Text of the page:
To all heads of department who’ve never raised their brow above the parapet

The art of dialogue is not hard to master:

you shout top-voice above prevailing storms.

The fittest lungs pierce lint-fuzzed matter.

Your ground-hugging pessimism forever warns

them off fangling a-new what has not worked in the past.

It’s this storming of brains got us in a mess in first place!

Time to rant, hone your leadership skills and craft.

Mind not the barbarians nor bigots at the gates.

Good luck, hugs, in fellowship,

your HR team, who’ve taken refuge ashore.

What? Don’t you like the cut of our jib?

 

We are reviving the lost art of letter writing over at dVerse Poets. Mine is a tongue-in-cheek corporate newsletter, ostensibly asking for leadership courage. But we all know what that means in corporate speak…

 

Still: Time and Distractions

www.decoist.com
http://www.decoist.com

There was a reason I named my blog ‘Finding Time to Write’.  18 months on, and this is still the greatest challenge for me.

I am ashamed that this should be the case. ‘First World’, ‘middle class problem’ and ‘mountain out of a molehill’ are expressions that come to mind whenever I want to write about this, even in the privacy of my diary. I feel humbled by stories of true courage in the face of adversity, such as Amy Good’s account of writing with aphasia  or a poet’s moving account of writing while caring for her invalid husband. I haven’t quite figured out why I can spend hours genuinely sympathising with friends who struggle to balance career, family and creativity, but am so bitterly unforgiving with myself when I dare to voice the same concerns. With others it’s justified and I take their arguments at face value. With me, it’s petty little excuses.

I chide Ice Queen Me for requiring so much space (both physical and mental) to write.  I try to reason with Ritualistic Me that a notebook, a pen and a corner of a table should be all that is required for my writing happiness.  I quarrel with Harridan Mum that absolute silence is not enforceable, practical or necessary for inspiration. And I do daily grim, wordless battle with Ms. Procrastinator, serving her a steady diet of frogs to swallow first thing every morning, before challenging her to a sword-fight.

Yet the numbers speak for themselves.

August: month of no children, family, work or social obligations.

Second draft of novel completed, 21 blog posts posted, 27 books read, 12 book reviews completed, 12 new poems written, 2 poems edited and submitted to competition.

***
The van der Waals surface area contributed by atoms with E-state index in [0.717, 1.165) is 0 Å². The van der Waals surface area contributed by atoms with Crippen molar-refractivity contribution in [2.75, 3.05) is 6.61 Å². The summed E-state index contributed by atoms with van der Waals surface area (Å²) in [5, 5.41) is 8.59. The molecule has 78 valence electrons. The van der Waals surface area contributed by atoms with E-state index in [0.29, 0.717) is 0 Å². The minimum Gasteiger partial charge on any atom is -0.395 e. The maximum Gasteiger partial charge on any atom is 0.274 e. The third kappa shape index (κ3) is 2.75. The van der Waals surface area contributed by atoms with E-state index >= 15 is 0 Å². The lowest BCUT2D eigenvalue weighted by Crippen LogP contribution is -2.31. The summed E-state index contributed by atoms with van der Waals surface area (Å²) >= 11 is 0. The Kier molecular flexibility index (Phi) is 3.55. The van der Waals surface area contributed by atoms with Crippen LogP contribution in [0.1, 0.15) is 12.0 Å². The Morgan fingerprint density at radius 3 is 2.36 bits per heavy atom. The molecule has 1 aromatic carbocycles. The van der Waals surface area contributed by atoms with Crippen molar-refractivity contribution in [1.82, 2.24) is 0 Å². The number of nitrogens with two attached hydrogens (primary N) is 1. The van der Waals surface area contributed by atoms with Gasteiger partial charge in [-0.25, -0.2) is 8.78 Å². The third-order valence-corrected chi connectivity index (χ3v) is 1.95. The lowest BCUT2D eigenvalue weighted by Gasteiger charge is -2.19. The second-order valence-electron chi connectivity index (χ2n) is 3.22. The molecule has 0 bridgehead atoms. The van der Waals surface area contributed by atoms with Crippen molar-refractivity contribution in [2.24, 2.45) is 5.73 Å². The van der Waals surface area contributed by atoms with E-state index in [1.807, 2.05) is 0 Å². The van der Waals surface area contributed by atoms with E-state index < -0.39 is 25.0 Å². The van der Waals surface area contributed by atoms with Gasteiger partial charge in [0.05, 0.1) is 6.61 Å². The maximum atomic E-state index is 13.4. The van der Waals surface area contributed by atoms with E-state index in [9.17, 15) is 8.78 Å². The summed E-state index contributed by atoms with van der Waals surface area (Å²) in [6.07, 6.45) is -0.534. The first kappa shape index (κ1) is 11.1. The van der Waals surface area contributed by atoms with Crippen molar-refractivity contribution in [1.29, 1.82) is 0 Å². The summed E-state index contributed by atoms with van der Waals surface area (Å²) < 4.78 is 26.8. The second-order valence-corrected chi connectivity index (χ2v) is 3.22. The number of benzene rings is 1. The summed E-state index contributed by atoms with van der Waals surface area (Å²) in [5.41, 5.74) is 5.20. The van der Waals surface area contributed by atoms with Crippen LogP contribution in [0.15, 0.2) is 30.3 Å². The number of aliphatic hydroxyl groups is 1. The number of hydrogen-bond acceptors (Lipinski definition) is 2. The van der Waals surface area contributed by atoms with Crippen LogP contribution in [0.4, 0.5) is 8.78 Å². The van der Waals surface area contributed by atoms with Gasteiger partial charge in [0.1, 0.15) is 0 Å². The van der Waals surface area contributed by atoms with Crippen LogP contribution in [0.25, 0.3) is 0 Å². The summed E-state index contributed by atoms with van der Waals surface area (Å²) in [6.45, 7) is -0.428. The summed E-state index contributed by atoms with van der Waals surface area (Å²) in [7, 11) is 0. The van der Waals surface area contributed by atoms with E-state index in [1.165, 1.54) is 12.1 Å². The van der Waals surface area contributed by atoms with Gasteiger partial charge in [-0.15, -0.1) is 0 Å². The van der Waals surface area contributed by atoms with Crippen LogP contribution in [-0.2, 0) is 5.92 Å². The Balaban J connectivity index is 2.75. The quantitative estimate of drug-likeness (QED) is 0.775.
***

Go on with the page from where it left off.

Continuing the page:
Children came back 10 days ago.

treehouse1
Tree House Lodge, Costa Rica.

Since then, I have done zero writing or editing on my novel, 0 poems written, 2 blog posts (both cheats: one a poem I had written earlier, the other a simple list of reading), and 1 book review which I had half-written previously.  And I finished one book (which I had started before their arrival).

I’ve started reading Madeleine L’Engle’s Crosswicks journals and so much of what she says resonates with me:

Every so often I need OUT; something will throw me into total disproportion, and I have to get away from everybody – away from all of these people I love most in the world – in order to regain a sense of proportion.

It is almost frightening how content I was with the lonely life, how quickly I adapted to a day shaped around my writing, how nothing else seemed to matter. Yet, of course, now, when I clasp those bony knees and scraped elbows, making a bundle of them in my arms, trying to fit them still within my protective embrace… I know that something else does matter.  I don’t know if being a mother has changed me as a writer or improved my writing in any way. I fear not. It’s not just the spectre of time that is haunting me now, but also the Ghost of Courage Past. I seem less willing to venture out on that limb, with no thought of return. I need to find my way back. To them, my beloved millstones. Tell myself that old lie, which sometimes fails to comfort: that there is still plenty of time to progress, learn my craft, write and publish.

So perhaps I could have been a writer without being a mother, but I do know that I could not have been a mother without being a mother. Or without being a writer.